Omaha World-Herald: ‘One Nebraska’ book on farm family is divisive, won’t get proclamation, Ricketts says; author calls move ‘shocking’

by Aaron Hegarty / World-Herald staff writer | January 8, 2018

Since 2005, the Nebraska Center for the Book has had its annual “One Book One Nebraska” selection recognized by the governor.

Not this year. The book selected was “This Blessed Earth: A Year in the Life of an American Family Farm,” which follows the life of Rick Hammond, a York County farmer.

“The book that they are proposing was written by a political activist that really seemed to be out of touch,” Gov. Pete Ricketts said Monday. It “was not going to be something that was going to unify Nebraska.”

The author, Ted Genoways, voiced surprise and concern in a Twitter thread Monday morning, when the proclamation ceremony would have been held.

Genoways told The World-Herald, “I think it’s really disappointing and shocking that the governor would say he doesn’t want the people of Nebraska to hear from a farm family that’s been confronting major issues, and to hear their thoughts as they work through them and try to keep the farm in the family for the next generation.”

The Nebraska Center for the Book, an affiliate of the Library of Congress, made its selection in October. Each year, it chooses a book with a tie to Nebraska.

“It’s an award-winning book,” said Rod Wagner, director of the Nebraska Library Commission. “It’s received national attention. Of course there are ideas in the book that people will not agree to, but I think that’s also a reason why it makes for a good one to consider and discuss.

“It’s a contrast of the modern farm with that of 40 years ago. It’s one that’s a subject of interest across Nebraska. People who have disagreements with ideas in the book will be able to talk about those.”

Ricketts said he has not read Genoways’ book. He said “One Book” organizers can pick any author they want, but “I also decide who I’m going to do proclamations for.”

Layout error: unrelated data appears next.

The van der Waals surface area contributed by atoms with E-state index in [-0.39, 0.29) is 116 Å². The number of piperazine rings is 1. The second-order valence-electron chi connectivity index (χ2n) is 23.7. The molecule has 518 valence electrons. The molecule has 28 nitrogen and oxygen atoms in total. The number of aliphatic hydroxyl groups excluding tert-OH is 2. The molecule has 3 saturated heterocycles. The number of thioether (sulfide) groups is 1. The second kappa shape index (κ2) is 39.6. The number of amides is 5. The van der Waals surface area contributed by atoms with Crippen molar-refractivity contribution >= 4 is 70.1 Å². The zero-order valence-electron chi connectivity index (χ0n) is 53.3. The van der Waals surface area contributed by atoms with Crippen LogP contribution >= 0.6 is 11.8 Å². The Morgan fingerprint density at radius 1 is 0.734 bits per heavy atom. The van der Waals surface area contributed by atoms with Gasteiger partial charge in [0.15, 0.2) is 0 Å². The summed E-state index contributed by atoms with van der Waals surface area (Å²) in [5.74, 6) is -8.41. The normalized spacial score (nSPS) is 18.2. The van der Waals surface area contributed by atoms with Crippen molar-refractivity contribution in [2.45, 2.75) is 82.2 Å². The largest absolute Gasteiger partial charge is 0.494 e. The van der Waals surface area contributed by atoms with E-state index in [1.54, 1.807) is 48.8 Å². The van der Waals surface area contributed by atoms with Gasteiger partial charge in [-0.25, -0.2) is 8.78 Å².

He added, “If you just go look, this author has been a political activist, has been very critical of our national leaders and so forth, and not really saying things that are going to bring Nebraskans together, but really trying to be somebody who is more divisive.”

Genoways said he’s been “pointed at times” with people in powerful positions, but he doesn’t see himself as divisive.

“I do see that as the role of a responsible journalist and writer,” Genoways said. Nebraska’s farmers and ranchers “barely have money to make their payments, much less try to launch a PR campaign even on their own behalf. I see it as my responsibility to be out and providing a megaphone to the people who don’t get heard otherwise.”

Monday afternoon during the governor’s monthly radio show, a caller named Mary Ann from Lincoln criticized Ricketts’ decision, saying “it smacks of censorship and sounds like Nebraskans shouldn’t read opinions that aren’t opinions you agree with.”

Ricketts responded that he doesn’t want his name on a proclamation promoting the book but has not told anybody not to read it.

Later in the show, a caller named Teresa from Callaway offered her support for the governor’s decision not to sign the proclamation.

“I’m proud that you refused to sign that because our country is divided enough,” she said. “I thank you for standing up with our president.”

The Lincoln-based Genoways has done other reporting in Nebraska. For The New Republic, he wrote that environmentalists joined forces “with xenophobes and racists” to oppose a Costco chicken plant being built near Fremont. Ricketts also probably didn’t like Genoways’ reporting on a Nebraska execution, the writer said, or that the family in “This Blessed Earth” opposes the Keystone XL pipeline, which the governor supports.

“Various branches of my family have lived in Nebraska since 1851,” Genoways said. “I’d consider that to be fairly in touch with Nebraska. … I’ve covered a lot of ag and rural issues in Nebraska for a number of years.”

The Nebraska Center for the Book is a nonprofit but is a state government-supported organization. It is housed at and supported by the Nebraska Library Commission. A committee typically receives nominations, reads the books and comes up with a short list, and the Center for the Book board makes the final choice.

This year, however, the Nebraska committee worked with a committee for the “All Iowa Reads” program to select a book of common interest to both states. The two state associations plan a joint conference in October.

“A significant factor is that both states have a significant farm economy,” Wagner said. “Farming is central to both states, and that was a subject of this book. It was for that reason one that came up as a common choice for the two states.”

World-Herald staff writers Martha Stoddard, Micah Mertes and Erin Grace contributed to this report.